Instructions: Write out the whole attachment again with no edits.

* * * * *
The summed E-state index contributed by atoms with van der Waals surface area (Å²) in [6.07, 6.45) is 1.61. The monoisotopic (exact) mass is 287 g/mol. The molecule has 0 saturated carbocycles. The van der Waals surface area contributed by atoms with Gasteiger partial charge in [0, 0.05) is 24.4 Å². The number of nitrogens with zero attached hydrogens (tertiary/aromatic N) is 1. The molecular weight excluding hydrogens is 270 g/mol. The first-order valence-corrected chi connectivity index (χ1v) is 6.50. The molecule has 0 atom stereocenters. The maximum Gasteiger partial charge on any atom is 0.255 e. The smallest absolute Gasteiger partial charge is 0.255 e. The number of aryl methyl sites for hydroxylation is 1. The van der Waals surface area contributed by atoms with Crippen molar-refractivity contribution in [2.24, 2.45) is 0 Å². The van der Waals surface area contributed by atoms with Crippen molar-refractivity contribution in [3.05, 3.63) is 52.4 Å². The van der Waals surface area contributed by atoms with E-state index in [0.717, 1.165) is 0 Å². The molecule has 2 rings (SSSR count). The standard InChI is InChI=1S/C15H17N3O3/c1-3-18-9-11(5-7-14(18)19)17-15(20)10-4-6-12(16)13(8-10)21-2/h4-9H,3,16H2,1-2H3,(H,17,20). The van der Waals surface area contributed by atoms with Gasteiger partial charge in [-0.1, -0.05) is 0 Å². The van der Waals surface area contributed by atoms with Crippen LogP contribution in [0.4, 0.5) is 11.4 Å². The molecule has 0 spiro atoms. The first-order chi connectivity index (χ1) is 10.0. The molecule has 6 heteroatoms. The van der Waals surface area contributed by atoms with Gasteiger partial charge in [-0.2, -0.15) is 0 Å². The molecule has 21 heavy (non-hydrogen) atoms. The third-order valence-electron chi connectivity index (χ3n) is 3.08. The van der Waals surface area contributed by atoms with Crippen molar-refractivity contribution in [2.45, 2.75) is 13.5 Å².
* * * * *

The summed E-state index contributed by atoms with van der Waals surface area (Å²) in [6.07, 6.45) is 1.61. The monoisotopic (exact) mass is 287 g/mol. The molecule has 0 saturated carbocycles. The van der Waals surface area contributed by atoms with Gasteiger partial charge in [0, 0.05) is 24.4 Å². The number of nitrogens with zero attached hydrogens (tertiary/aromatic N) is 1. The molecular weight excluding hydrogens is 270 g/mol. The first-order valence-corrected chi connectivity index (χ1v) is 6.50. The molecule has 0 atom stereocenters. The maximum Gasteiger partial charge on any atom is 0.255 e. The smallest absolute Gasteiger partial charge is 0.255 e. The number of aryl methyl sites for hydroxylation is 1. The van der Waals surface area contributed by atoms with Crippen molar-refractivity contribution in [2.24, 2.45) is 0 Å². The van der Waals surface area contributed by atoms with Crippen molar-refractivity contribution in [3.05, 3.63) is 52.4 Å². The van der Waals surface area contributed by atoms with E-state index in [0.717, 1.165) is 0 Å². The molecule has 2 rings (SSSR count). The standard InChI is InChI=1S/C15H17N3O3/c1-3-18-9-11(5-7-14(18)19)17-15(20)10-4-6-12(16)13(8-10)21-2/h4-9H,3,16H2,1-2H3,(H,17,20). The van der Waals surface area contributed by atoms with Gasteiger partial charge in [-0.1, -0.05) is 0 Å². The van der Waals surface area contributed by atoms with Crippen LogP contribution in [0.4, 0.5) is 11.4 Å². The molecule has 0 spiro atoms. The first-order chi connectivity index (χ1) is 10.0. The molecule has 6 heteroatoms. The van der Waals surface area contributed by atoms with Gasteiger partial charge in [-0.2, -0.15) is 0 Å². The molecule has 21 heavy (non-hydrogen) atoms. The third-order valence-electron chi connectivity index (χ3n) is 3.08. The van der Waals surface area contributed by atoms with Crippen molar-refractivity contribution in [2.45, 2.75) is 13.5 Å².